Governments have a central leadership and stewardship role in shaping national public health policies, including national food availability, affordability and quality. DPAS calls on governments to develop, implement and evaluate actions appropriate to national circumstances that promote individual and population health through improved diets and increased physical activity to reduce the risks and incidence of chronic diseases, including cancer.

Within a multisectoral national framework, ministries of health have responsibility to convene, coordinate and facilitate active participation of other agencies and stakeholders. Ministries and institutions that should contribute include those responsible for policies on food, agriculture, youth, recreation, sports, education, commerce and industry, finance, transportation, media and communications, social affairs, local government, and environmental and urban planning.

DPAS also calls on civil society and NGOs to inform and influence individual and community behaviours, and monitor the activities of governments, the private sector, and organizations and institutions that are involved in promoting healthy diets. NGOs can also help to ensure that governments provide support for healthy lifestyles, and that the food industry provides healthier products and better information about these products.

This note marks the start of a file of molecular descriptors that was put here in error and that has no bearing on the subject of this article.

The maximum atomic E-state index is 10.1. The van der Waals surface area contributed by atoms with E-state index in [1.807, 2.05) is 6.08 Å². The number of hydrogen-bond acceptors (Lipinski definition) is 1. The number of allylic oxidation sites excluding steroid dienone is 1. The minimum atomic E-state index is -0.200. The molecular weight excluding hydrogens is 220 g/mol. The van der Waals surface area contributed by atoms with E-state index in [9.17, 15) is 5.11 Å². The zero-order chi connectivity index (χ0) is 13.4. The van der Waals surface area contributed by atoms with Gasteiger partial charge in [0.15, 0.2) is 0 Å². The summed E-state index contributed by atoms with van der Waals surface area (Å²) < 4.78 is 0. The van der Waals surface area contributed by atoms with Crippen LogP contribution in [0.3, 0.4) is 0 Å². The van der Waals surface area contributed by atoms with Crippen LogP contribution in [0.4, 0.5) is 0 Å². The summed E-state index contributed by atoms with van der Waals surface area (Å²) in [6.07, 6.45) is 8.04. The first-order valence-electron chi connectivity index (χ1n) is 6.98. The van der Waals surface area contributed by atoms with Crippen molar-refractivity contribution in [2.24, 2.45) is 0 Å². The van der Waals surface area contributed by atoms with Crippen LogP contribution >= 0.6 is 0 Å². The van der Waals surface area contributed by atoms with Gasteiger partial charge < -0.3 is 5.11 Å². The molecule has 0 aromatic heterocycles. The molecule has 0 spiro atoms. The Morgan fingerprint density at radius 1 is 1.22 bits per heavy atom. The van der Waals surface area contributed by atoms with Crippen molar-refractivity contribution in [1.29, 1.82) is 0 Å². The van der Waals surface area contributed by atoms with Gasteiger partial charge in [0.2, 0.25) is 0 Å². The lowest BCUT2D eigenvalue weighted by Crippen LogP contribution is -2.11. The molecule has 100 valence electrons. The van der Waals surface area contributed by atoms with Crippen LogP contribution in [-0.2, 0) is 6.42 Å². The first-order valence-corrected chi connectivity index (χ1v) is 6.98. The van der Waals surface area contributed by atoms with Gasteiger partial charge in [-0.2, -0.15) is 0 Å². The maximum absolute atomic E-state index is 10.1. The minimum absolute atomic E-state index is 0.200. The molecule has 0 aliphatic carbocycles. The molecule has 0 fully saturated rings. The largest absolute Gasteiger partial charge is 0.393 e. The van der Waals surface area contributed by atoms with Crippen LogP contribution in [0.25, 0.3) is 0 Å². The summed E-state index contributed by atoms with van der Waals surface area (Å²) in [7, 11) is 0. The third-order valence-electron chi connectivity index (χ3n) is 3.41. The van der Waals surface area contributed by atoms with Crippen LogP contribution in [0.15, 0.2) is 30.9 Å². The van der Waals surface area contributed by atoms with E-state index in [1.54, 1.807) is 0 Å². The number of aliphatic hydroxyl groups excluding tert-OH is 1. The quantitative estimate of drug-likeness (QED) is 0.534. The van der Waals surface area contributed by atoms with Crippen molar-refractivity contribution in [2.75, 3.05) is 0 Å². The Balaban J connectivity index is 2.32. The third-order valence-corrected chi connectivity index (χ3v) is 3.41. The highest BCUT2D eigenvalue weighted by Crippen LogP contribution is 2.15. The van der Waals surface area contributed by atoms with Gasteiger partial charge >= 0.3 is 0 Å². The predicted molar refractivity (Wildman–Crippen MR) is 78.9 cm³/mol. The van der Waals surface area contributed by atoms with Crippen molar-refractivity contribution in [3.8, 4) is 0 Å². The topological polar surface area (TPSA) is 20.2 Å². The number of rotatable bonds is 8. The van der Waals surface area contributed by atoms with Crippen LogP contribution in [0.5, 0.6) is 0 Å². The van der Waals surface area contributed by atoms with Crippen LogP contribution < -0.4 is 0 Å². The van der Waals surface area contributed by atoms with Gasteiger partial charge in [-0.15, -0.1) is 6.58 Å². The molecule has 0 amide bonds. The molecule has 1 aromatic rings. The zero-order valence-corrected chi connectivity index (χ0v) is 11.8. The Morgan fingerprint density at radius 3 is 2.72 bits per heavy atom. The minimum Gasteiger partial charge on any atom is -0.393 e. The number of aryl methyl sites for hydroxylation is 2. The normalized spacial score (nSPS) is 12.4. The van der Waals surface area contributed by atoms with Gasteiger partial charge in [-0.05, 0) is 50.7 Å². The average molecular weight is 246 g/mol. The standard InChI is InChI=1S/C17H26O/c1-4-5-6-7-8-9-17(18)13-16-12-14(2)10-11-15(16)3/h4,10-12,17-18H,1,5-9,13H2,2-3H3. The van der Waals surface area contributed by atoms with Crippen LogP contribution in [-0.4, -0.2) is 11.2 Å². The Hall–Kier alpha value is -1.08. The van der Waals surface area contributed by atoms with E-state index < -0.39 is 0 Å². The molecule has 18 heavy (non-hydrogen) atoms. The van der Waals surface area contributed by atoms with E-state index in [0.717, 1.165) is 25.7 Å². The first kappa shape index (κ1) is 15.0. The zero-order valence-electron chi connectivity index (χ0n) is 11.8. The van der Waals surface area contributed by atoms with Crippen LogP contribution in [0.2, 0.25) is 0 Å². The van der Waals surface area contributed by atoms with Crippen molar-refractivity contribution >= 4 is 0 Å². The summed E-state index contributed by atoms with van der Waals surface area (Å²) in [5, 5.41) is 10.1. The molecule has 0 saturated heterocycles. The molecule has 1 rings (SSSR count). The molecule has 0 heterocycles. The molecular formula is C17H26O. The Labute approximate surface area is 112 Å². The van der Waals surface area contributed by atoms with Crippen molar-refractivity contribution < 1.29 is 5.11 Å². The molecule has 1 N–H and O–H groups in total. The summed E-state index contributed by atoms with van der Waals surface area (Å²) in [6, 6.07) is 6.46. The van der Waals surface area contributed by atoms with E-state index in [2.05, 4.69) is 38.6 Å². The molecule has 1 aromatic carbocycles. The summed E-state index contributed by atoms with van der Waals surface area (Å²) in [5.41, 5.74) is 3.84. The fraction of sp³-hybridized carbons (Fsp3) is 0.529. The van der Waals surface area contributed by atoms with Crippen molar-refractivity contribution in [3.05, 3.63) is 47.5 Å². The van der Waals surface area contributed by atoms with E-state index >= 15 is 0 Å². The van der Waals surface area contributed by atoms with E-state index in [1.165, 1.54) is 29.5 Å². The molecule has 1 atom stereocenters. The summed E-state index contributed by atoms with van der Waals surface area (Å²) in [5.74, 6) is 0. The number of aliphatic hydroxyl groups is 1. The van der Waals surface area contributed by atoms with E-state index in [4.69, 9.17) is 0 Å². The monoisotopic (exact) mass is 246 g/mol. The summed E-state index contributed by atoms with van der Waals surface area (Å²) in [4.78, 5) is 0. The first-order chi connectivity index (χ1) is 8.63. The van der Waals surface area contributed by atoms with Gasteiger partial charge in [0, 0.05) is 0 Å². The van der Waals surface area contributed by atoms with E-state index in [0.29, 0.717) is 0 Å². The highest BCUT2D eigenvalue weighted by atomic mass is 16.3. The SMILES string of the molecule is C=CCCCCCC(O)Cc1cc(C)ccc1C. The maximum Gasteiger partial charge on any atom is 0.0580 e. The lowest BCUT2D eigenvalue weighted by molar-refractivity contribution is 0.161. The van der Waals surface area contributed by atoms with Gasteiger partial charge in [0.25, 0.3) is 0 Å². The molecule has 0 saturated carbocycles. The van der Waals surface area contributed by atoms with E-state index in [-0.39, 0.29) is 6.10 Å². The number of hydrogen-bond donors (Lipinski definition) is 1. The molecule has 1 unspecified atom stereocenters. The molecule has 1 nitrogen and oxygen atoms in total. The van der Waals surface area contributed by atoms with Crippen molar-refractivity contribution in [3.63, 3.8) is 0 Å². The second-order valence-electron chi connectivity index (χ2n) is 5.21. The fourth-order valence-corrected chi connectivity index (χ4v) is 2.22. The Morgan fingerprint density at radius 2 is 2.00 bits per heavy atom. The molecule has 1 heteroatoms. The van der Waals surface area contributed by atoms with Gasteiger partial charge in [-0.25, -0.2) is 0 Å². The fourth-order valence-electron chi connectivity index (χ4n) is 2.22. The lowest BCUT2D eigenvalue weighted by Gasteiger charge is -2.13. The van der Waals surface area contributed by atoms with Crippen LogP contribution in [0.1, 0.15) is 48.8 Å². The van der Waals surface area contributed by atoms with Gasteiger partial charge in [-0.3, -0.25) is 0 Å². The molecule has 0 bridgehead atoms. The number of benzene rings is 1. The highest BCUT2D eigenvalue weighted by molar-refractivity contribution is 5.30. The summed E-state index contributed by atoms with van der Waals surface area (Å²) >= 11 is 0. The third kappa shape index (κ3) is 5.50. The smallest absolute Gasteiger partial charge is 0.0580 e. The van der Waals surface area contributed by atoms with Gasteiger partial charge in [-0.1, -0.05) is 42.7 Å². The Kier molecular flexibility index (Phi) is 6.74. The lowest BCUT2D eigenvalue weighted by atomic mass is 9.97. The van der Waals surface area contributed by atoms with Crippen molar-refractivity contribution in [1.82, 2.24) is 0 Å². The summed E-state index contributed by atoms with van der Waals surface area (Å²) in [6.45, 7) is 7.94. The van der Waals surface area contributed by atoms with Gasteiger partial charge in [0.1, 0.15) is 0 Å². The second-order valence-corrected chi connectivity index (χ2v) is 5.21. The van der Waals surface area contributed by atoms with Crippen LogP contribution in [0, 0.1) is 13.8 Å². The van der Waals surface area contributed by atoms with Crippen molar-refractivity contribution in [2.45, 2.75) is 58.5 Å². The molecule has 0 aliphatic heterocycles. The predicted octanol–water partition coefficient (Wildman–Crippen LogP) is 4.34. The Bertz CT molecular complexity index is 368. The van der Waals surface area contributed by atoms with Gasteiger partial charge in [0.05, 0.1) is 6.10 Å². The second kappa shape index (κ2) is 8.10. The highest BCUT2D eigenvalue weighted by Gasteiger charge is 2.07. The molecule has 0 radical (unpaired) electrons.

In addition, as responsible employers, manufacturers of food and drink products, providers of information and advocates for healthy lifestyles, the private sector, including the food industry, retailers, catering companies, sporting-goods manufacturers, advertising and recreation businesses, pharmaceutical companies and the media, all have important roles to play in preventing and reducing the risk of chronic disease. Because many companies operate globally, international collaboration is crucial. Initiatives by the food and drink industries to reduce the fat, sugar and salt content of processed foods and introduce innovative and nutritious food choices could significantly improve the quality of food available in the market place.